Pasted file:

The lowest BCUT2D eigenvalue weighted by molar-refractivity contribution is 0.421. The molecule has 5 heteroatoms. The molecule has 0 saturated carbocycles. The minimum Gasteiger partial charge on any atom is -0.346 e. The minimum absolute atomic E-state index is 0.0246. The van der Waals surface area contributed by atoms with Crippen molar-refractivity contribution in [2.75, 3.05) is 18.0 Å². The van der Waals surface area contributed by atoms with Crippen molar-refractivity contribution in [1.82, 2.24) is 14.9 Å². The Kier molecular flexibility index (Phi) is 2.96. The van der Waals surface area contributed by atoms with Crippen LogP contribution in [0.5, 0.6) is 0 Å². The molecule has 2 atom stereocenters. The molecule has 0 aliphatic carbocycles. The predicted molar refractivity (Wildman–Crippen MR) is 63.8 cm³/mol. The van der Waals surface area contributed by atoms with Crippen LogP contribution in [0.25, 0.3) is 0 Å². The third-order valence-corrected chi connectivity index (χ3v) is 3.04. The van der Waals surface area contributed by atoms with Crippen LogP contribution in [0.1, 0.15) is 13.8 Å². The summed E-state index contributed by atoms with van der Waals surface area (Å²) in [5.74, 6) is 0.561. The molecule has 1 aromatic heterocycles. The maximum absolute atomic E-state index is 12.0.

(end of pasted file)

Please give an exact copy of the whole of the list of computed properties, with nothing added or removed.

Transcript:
The lowest BCUT2D eigenvalue weighted by molar-refractivity contribution is 0.421. The molecule has 5 heteroatoms. The molecule has 0 saturated carbocycles. The minimum Gasteiger partial charge on any atom is -0.346 e. The minimum absolute atomic E-state index is 0.0246. The van der Waals surface area contributed by atoms with Crippen molar-refractivity contribution in [2.75, 3.05) is 18.0 Å². The van der Waals surface area contributed by atoms with Crippen molar-refractivity contribution in [1.82, 2.24) is 14.9 Å². The Kier molecular flexibility index (Phi) is 2.96. The van der Waals surface area contributed by atoms with Crippen LogP contribution in [0.5, 0.6) is 0 Å². The molecule has 2 atom stereocenters. The molecule has 0 aliphatic carbocycles. The predicted molar refractivity (Wildman–Crippen MR) is 63.8 cm³/mol. The van der Waals surface area contributed by atoms with Crippen LogP contribution in [0.25, 0.3) is 0 Å². The third-order valence-corrected chi connectivity index (χ3v) is 3.04. The van der Waals surface area contributed by atoms with Crippen LogP contribution in [0.1, 0.15) is 13.8 Å². The summed E-state index contributed by atoms with van der Waals surface area (Å²) in [5.74, 6) is 0.561. The molecule has 1 aromatic heterocycles. The maximum absolute atomic E-state index is 12.0.